Proportionality in Possession Claims

In McDonald v McDonald the Supreme Court was asked to decide whether the courts should be accounting for the proportionality of evicting a residential tenant (in light of section 6 of the Human Rights Act 1998 (HRA) and Article 8 of the European Convention on Human Rights (ECHR)).

The appellant tenant, who suffered from a personality disorder, rented a property from her parents on a series of assured shorthold tenancies. When the parents failed to make payments to the mortgagee, it appointed receivers, who served a notice under section 21 of the Housing Act 1988 (HA) and issued proceedings for possession of the property. The judge held that the receivers had authority to bring the proceedings and so had to make an order for possession by reason of the mandatory terms of s21 HA. The judge also found that, despite a psychiatrist’s evidence that the tenant’s eviction would have a significantly detrimental effect on her mental health, the court was not required to consider the proportionality of making an order for possession against a residential occupier, as that the person seeking possession was not a public authority.

The decision was appealed to the Supreme Court. There were three issues:

  1. whether a court, when considering a claim for possession by a private-sector landlord against a residential occupier, was required to consider the proportionality of evicting the occupier (in light of s6 HRA and Article 8 ECHR);
  2. if so, whether s21(4) HA can be read so as to comply with ECHR;
  3. whether the trial judge would have been entitled to dismiss the claim for possession, as he said he would have done had he been entitled to consider proportionality of making the order.

The Supreme Court said:

  1. That it accepted that when a court makes a possession order at the behest of a private landlord Article 8 ECHR is engaged. It is not, however, open to a tenant to contend that this can justify a different order from that which is mandated by the contractual relationship governing the parties in respect of which a democratically elected legislature has prescribed how the competing interests of private sector landlords and residential tenants are balanced. The making of the possession order by the court, as a public authority for the purposes of HRA, does not mean that a tenant is entitled to have ECHR rights considered by the court.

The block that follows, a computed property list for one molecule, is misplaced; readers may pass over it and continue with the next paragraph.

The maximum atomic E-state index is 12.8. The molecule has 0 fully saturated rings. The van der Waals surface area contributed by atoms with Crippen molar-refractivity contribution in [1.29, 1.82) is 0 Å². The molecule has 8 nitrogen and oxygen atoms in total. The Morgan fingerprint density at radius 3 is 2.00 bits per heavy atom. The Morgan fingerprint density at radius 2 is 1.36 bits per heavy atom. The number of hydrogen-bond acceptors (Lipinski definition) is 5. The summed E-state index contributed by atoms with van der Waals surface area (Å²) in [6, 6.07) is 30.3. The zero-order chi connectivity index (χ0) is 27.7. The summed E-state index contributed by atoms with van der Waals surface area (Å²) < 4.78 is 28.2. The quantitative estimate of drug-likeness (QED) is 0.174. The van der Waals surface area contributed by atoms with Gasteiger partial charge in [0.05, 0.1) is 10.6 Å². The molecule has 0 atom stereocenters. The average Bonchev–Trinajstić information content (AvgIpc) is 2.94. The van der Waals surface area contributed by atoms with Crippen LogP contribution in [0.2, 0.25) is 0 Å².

2. There were three reasons why s 21(4) HA could not be read down under s 3 HRA 1998. First, introductory and demoted tenancies can only be granted by public sector landlords who are obliged to act lawfully. Secondly, although s 21 HA was in similarly mandatory terms, the reason-based process was in stark contrast to the purely mechanical operation of s 21 HA. Thirdly, s 6 HRA 1998, requiring a public authority to act compatibly with ECHR rights does not apply to private landlords.
  3. Finally, the Supreme Court re-affirmed the position that the language of section 89(1) of the Housing Act 1980 was so strong that any reading down to enable the court to postpone the execution of a possession order for a longer period than the statutory maximum would go well beyond what s 3 HRA  permitted.

The bottom line is that the decision in McDonald confirms that an occupier cannot raise ECHR Art 8 rights where the landlord is not a public authority within the meaning of HRA 1998.

Oliver Kew

Published on 02/09/2016

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